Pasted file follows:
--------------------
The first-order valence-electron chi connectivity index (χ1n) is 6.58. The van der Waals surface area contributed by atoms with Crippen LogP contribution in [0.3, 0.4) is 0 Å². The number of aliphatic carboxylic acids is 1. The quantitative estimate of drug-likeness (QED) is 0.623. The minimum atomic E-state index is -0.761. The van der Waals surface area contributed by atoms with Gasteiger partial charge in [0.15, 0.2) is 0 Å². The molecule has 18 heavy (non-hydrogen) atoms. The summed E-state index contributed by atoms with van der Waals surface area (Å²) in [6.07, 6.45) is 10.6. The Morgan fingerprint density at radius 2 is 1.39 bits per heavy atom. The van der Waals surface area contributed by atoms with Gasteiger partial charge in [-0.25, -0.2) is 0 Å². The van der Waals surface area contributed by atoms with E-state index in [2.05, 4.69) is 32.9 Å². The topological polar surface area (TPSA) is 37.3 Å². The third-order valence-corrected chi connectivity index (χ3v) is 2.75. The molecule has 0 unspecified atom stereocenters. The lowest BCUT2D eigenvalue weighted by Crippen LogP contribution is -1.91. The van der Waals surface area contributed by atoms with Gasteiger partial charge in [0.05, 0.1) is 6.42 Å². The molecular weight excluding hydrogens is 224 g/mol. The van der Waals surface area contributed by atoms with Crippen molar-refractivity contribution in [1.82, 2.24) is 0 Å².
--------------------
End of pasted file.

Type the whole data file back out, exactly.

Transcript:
The first-order valence-electron chi connectivity index (χ1n) is 6.58. The van der Waals surface area contributed by atoms with Crippen LogP contribution in [0.3, 0.4) is 0 Å². The number of aliphatic carboxylic acids is 1. The quantitative estimate of drug-likeness (QED) is 0.623. The minimum atomic E-state index is -0.761. The van der Waals surface area contributed by atoms with Gasteiger partial charge in [0.15, 0.2) is 0 Å². The molecule has 18 heavy (non-hydrogen) atoms. The summed E-state index contributed by atoms with van der Waals surface area (Å²) in [6.07, 6.45) is 10.6. The Morgan fingerprint density at radius 2 is 1.39 bits per heavy atom. The van der Waals surface area contributed by atoms with Gasteiger partial charge in [-0.25, -0.2) is 0 Å². The van der Waals surface area contributed by atoms with E-state index in [2.05, 4.69) is 32.9 Å². The topological polar surface area (TPSA) is 37.3 Å². The third-order valence-corrected chi connectivity index (χ3v) is 2.75. The molecule has 0 unspecified atom stereocenters. The lowest BCUT2D eigenvalue weighted by Crippen LogP contribution is -1.91. The van der Waals surface area contributed by atoms with Gasteiger partial charge in [0.05, 0.1) is 6.42 Å². The molecular weight excluding hydrogens is 224 g/mol. The van der Waals surface area contributed by atoms with Crippen molar-refractivity contribution in [1.82, 2.24) is 0 Å².